The Swift GRB Explorer mission is designed to discover ~100 new gamma-ray bursts each year, and immediately (within tens of seconds) to start simultaneous X-ray, optical and ultraviolet observations

Gamma-ray bursts and their use as cosmic probes

  • P. Schady
  • Physics
    Royal Society Open Science
  • 2017
Some of the milestones made in GRB research during the Swift era are summarized, and how previous widely accepted theoretical models have had to adapt to accommodate the new wealth of observational data are summarized.

High-z gamma-ray bursts for unraveling the dark ages mission HiZ-GUNDAM

We are now investigating and studying a small satellite mission HiZ-GUNDAM for future observation of gamma-ray bursts (GRBs). The mission concept is to probe “the end of dark ages and the dawn of



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The X-ray telescope (XRT) enables Swift to determine GRB positions with a few arcseconds accuracy within 100 s of the burst onset, and will measure spectra and lightcurves of the GRB afterglow beginning about a minute after the burst and will follow each burst for days or weeks.

The radio afterglow from the γ-ray burst of 8 May 1997

Important insight into the nature of γ-ray bursts (GRBs) has been gained in recent months mainly due to the immediate, precise localization of the bursts and the discovery of relatively long-lived

A General Gamma-Ray Source Catalog

The past several years have seen unprecedented growth in the field of gamma-ray astronomy. Highly successful missions such as the Compton Gamma-Ray Observatory (CGRO) have led to both a great

Discovery of an X-ray afterglow associated with the γ-ray burst of 28 February 1997

Establishing the nature of γ-ray bursts is one of the greatest challenges in high-energy astrophysics. The distribution of these bursts is isotropic across the sky, but inhomogeneous in space, with a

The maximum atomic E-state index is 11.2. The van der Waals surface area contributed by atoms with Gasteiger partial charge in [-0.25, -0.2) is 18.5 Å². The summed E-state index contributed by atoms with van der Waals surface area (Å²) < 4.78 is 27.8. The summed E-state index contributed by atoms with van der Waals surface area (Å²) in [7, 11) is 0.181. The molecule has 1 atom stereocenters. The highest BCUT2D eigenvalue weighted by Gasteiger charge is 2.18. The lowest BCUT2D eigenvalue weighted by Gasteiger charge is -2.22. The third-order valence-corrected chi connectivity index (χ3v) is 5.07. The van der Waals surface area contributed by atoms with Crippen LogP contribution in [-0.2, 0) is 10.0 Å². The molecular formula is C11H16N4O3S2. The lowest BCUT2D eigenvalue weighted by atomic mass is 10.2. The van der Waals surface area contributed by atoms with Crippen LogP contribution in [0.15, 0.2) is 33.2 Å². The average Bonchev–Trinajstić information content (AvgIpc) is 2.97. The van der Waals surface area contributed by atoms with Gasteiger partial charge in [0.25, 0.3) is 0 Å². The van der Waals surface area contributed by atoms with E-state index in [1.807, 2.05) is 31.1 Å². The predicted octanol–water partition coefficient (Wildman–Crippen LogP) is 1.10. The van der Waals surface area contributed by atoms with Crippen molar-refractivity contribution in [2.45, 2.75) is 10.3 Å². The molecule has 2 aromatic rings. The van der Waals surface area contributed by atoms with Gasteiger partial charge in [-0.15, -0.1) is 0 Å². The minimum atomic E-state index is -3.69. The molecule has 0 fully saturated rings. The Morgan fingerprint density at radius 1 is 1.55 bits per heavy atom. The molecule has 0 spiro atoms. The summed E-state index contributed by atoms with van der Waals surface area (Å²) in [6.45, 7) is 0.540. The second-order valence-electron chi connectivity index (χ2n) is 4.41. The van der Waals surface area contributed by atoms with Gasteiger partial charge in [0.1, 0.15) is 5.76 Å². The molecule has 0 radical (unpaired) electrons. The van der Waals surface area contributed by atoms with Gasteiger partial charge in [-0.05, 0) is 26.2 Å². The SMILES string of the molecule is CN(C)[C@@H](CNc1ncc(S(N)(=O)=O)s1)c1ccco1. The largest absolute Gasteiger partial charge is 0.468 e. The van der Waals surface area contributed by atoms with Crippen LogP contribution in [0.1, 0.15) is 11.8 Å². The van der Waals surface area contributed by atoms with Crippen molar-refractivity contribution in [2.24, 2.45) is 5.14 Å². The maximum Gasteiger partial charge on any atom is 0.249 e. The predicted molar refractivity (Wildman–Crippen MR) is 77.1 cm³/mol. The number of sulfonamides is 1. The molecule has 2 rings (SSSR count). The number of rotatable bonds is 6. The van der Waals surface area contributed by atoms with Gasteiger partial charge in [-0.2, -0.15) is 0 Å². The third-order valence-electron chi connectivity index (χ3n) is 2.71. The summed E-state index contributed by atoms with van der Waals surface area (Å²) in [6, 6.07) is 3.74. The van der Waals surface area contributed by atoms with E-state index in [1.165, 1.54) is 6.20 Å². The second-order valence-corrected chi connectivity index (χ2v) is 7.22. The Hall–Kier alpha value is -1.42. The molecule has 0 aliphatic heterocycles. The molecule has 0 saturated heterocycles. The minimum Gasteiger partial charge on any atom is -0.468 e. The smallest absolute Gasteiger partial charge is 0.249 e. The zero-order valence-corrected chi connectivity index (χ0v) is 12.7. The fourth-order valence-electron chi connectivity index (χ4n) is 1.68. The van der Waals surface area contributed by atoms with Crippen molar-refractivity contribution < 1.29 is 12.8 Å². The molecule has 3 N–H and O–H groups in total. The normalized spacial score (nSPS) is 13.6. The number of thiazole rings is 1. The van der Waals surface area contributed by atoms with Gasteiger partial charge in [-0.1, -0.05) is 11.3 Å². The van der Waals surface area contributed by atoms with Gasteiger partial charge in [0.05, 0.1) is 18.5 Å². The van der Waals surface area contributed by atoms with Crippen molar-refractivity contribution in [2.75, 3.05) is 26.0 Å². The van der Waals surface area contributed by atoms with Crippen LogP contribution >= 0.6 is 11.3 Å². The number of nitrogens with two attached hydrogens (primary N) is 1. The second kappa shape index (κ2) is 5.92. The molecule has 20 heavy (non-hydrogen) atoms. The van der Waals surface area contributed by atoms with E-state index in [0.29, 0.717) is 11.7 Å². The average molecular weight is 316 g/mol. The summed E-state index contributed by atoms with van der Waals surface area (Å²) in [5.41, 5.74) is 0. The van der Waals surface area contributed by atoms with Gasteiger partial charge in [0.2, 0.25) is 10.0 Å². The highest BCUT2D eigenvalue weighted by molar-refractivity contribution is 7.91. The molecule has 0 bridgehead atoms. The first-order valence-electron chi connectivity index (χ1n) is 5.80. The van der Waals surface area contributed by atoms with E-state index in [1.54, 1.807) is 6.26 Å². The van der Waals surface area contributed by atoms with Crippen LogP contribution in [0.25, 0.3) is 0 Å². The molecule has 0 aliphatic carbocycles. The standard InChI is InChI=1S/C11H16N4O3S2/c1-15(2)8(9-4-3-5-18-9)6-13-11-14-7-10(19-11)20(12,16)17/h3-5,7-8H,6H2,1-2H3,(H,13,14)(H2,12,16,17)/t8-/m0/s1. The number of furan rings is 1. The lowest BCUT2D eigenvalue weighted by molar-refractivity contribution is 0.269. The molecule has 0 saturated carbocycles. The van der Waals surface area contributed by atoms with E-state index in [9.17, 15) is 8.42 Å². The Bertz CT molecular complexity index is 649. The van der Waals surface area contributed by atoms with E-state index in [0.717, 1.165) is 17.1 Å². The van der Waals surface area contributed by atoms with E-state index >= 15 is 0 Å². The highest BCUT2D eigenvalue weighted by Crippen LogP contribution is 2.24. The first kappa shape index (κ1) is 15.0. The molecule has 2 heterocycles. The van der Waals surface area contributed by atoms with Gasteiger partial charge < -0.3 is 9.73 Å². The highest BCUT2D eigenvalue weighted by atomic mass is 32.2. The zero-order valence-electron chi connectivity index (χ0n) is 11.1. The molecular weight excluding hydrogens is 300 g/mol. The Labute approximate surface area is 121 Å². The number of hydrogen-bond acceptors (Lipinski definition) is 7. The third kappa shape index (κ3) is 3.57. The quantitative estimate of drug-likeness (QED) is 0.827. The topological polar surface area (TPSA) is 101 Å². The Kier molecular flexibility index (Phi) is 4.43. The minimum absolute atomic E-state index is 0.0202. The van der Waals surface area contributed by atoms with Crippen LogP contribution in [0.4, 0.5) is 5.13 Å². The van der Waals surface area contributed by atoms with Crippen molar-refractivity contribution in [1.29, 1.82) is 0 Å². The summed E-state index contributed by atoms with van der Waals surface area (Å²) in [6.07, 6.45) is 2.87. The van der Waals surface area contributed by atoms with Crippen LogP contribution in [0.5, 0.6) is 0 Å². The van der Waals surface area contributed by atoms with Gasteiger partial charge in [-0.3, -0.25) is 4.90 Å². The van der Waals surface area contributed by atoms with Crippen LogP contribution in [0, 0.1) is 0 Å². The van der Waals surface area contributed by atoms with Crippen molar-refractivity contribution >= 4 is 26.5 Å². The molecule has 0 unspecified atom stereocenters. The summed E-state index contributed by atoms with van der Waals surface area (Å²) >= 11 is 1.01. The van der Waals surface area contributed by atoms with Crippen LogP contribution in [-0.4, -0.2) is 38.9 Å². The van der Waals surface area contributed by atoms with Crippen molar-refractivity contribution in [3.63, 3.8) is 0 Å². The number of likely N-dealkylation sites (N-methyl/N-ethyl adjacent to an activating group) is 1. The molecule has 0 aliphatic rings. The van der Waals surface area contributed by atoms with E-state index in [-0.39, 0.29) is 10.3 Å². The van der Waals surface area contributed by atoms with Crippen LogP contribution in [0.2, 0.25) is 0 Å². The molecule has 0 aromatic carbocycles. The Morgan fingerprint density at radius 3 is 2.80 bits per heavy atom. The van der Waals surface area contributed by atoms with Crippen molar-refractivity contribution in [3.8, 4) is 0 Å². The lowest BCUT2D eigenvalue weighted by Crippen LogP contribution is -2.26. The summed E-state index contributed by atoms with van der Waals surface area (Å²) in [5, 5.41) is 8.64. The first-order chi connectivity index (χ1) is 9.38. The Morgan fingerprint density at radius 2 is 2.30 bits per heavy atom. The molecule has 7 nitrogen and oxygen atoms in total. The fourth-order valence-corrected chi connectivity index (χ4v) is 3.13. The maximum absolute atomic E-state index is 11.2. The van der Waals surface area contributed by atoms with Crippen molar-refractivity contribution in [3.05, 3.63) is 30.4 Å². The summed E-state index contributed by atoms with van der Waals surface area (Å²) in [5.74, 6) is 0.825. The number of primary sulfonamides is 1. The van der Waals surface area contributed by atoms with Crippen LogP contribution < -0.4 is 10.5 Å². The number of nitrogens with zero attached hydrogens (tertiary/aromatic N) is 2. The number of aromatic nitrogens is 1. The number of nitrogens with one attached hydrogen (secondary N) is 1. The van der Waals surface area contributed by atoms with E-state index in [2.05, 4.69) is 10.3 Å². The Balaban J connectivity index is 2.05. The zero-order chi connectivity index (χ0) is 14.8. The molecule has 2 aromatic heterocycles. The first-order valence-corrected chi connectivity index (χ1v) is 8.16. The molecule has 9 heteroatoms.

Probing the Warm Intergalactic Medium through Absorption against Gamma-Ray Burst X-Ray Afterglows

Gamma-ray burst (GRB) afterglows close to their peak intensity are among the brightest X-ray sources in the sky. Despite their fast power-law-like decay, when fluxes are integrated from minutes up to

Gamma-Ray Bursts and Type Ic Supernova SN 1998bw

Recently a Type Ic supernova, SN 1998bw, was discovered coincident with a gamma-ray burst, GRB 980425. The supernova had unusual radio, optical, and spectroscopic properties. Among other things, it

A Submillimeter and Radio Survey of Gamma-Ray Burst Host Galaxies: A Glimpse into the Future of Star Formation Studies

We present the first comprehensive search for submillimeter and radio emission from the host galaxies of 20 well-localized gamma-ray bursts (GRBs). With the exception of a single source, all

The Third BATSE Gamma-Ray Burst Catalog

The Burst and Transient Source Experiment (BATSE) on the Compton Gamma Ray Observatory (CGRO) has triggered on 1122 cosmic gamma-ray bursts between 1991 April 19 and 1994 September 19. These events

Transient optical emission from the error box of the γ-ray burst of 28 February 1997

For almost a quarter of a century1, the origin of γ-ray bursts— brief, energetic bursts of high-energy photons—has remained unknown. The detection of a counterpart at another wavelength has long been

The signature of supernova ejecta in the X-ray afterglow of the γ-ray burst 011211

Now that γ-ray bursts (GRBs) have been determined to lie at cosmological distances, their isotropic burst energies are estimated to be as high as 1054 erg (ref. 2), making them the most energetic